The situation has drawn criticism from the likes of Aaron Mischler, president of the New Orleans Fire Fighters Association, who said Landrieu had failed to improve the agency and oversee its leadership during his tenure. eight years in office.

“These issues remain,” he said.

Some of those who worked with Mr. Landrieu described him as an aggressive leader. Rosalind Cook, co-chair of the League of Women Voters of New Orleans, said the group met with Landrieu during his second term as mayor to discuss moving the upcoming election from early winter to fall, when voters would be less distracted. by holidays and sporting events.

According to Ms Cook, Mr Landrieu adamantly opposed the proposal, which could have shortened his term, and said change would have to wait.

“If he had a contradictory view, he was much more of a bully behind closed doors,” said Ms Cook, a professor of political science at Tulane University. The change was made later, but the inauguration date did not change, resulting in a longer transition.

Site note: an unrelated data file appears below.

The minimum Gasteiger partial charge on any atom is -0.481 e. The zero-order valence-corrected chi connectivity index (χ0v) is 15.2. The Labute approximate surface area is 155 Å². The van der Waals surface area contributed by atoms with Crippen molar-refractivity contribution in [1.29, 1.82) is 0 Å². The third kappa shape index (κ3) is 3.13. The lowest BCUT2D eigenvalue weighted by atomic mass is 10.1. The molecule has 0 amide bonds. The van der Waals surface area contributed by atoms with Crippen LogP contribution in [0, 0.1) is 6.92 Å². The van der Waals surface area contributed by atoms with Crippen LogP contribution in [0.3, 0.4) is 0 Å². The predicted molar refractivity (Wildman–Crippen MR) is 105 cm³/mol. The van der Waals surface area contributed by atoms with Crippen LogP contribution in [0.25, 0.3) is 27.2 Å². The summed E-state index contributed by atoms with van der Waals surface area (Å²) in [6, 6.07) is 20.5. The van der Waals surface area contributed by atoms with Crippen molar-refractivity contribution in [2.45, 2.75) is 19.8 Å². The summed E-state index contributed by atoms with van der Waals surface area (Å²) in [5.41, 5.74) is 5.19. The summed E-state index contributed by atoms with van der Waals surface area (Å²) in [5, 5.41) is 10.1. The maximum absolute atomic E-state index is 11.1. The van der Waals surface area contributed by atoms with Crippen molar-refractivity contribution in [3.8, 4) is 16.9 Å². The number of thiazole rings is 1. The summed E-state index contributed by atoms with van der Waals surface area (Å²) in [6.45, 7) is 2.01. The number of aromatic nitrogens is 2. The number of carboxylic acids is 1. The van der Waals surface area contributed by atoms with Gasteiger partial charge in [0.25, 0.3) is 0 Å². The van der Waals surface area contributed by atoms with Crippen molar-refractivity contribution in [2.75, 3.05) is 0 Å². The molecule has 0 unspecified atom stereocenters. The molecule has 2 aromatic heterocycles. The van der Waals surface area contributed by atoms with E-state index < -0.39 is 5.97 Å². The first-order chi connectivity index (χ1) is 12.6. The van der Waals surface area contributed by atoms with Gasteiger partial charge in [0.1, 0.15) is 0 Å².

Others said that Mr. Landrieu’s strong personality was an asset.

“Sometimes people aren’t always thrilled that a leader acts as decisively as Mitch must have done over time,” said Walt Leger, a former Louisiana state representative. “But I’ve never seen this negative result for the community.”

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Jewish and Japanese American groups among growing multiracial efforts calling for reparations for black Americans https://www.smlxtralarge.com/jewish-and-japanese-american-groups-among-growing-multiracial-efforts-calling-for-reparations-for-black-americans/ Sat, 26 Feb 2022 09:00:00 +0000 https://www.smlxtralarge.com/jewish-and-japanese-american-groups-among-growing-multiracial-efforts-calling-for-reparations-for-black-americans/ Black leaders of the civil rights movement were among the biggest supporters of the effort, she says. Masaoka said the winning reparations gave the Japanese-American community strength, a chance to stand up and a sense of responsibility. Now she wants the black community to have the same. “I think we’ve always felt very connected to […]]]>